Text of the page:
7 Changes Facebook App Developers Should Look Out For

April 17, 2018
Anna Hubbel

Over the last several weeks, users have been asking one question: which apps have access to our personal profile information?

The Cambridge Analytica scandal has shaken people’s sense of security and trust. After all, when Russian-American academic Aleksandr Kogan gave the personal information he had collected from millions of Facebook users to the data firm, he did it through a simple app. Even Facebook didn’t realize at first what the app did with the information after that.

Users want a safer online experience. However, any changes will also affect app developers. Recently, Facebook announced several changes it hopes will restrict data access on its platform. In a post, the company said it plans to roll out even more changes over the coming months, but these are the most important ones at this time.

1. Events API

Previously, app developers could receive app access to events users host or attend. Now, Facebook is removing access to guest lists or posts on an event page for all apps that use the Events API. That way, when app developers receive app access to event information, they cannot gather information about other users attending or hosting the event that didn’t grant access.

2. Groups API

App developers using the Groups API now require approval from both Facebook and a group admin to have access to a group’s content. Additionally, apps that are approved will now be unable to view group member lists or personal information attached to posts in the group by individual members (e.g., names and profile photos). Up until now, all apps needed to access content was approval from an admin.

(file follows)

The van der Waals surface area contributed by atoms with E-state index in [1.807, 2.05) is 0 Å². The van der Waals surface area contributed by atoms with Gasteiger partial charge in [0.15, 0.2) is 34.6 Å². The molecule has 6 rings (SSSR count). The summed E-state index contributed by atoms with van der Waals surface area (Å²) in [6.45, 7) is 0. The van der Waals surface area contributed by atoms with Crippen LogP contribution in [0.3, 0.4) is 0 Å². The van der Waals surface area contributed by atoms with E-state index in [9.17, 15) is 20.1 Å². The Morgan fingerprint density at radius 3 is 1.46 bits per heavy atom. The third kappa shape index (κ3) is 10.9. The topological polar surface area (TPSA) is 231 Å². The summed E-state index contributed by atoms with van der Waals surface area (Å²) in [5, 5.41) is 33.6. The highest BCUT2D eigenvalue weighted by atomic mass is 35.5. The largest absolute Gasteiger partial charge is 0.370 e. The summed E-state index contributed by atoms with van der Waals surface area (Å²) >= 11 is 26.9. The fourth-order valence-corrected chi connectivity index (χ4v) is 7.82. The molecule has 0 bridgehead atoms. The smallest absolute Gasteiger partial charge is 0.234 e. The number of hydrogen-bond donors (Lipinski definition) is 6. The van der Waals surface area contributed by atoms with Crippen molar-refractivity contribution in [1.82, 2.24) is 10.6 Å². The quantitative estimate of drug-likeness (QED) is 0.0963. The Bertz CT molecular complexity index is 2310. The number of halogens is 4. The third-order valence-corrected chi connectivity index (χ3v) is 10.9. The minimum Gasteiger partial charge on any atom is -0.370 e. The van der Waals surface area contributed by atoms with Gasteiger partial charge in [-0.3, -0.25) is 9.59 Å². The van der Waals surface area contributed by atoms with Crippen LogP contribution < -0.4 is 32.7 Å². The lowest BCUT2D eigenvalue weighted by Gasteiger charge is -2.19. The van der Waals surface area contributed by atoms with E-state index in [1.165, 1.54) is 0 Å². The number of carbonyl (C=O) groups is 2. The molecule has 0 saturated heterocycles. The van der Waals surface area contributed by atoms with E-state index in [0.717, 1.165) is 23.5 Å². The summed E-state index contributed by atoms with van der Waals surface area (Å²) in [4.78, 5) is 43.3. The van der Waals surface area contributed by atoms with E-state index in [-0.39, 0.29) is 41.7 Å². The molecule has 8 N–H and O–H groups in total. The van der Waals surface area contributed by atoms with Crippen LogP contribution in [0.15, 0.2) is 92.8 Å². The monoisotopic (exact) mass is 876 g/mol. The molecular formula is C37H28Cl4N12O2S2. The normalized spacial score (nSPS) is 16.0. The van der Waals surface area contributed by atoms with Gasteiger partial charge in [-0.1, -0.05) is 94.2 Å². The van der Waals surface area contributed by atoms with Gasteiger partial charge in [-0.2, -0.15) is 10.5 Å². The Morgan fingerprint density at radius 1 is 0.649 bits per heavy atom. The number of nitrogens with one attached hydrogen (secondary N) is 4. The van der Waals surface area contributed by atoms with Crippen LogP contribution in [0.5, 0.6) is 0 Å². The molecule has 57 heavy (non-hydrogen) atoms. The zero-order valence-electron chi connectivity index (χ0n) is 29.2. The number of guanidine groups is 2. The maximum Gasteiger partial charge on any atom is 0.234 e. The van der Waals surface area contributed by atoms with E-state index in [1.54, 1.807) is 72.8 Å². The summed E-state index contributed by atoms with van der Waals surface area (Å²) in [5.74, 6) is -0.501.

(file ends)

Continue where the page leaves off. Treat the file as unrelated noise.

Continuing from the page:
3. Pages API

Going forward, app developers using the Pages API, which previously allowed apps to see posts or comments on any page, will now require approval from Facebook.

4. Facebook Login

Facebook says it’s tightening its review process for request to access check-ins, likes, photos, and other such information. Additionally, apps are no longer allowed to request access for information related to religious or political views, relationship status and details, custom friends lists, education and work history, fitness activity, book reading activity, music listening activity, news reading, video watch activity, and games activity.

5. Call and Text History

Facebook says it’s deleting all call and text logs that are over a year old. Going forward, any information uploaded for this opt-in feature for Messenger and Facebook Lite will exclude broader data such as the time the calls are made.

6. Instagram Platform API

For this API, Facebook has immediately removed access or viewability of various public content elements for Instagram, including the following:

  • Follows and relationships
  • Commenting on public content
  • Access to media
  • Information about “likes”
  • Searching for users
  • Subscriptions that notify users when media is posted
  • Some information on public content returned through hashtag and location search: name, bio, comments, commenters, follower count, following count, post count, and profile picture.

Additionally, the ability to view public media on a user’s behalf will be disabled come December 11, 2018. The ability to view a user’s own profile info and media will be disabled come early 2020.

7. App Controls

Last but certainly not least, there’s now a new link at the top of News Feeds that shows the apps that have access to users’ data through Facebook. This means they can also remove apps that have access to their data.

In addition, Facebook says it will inform users individually if their information was deceptively shared with Cambridge Analytica.

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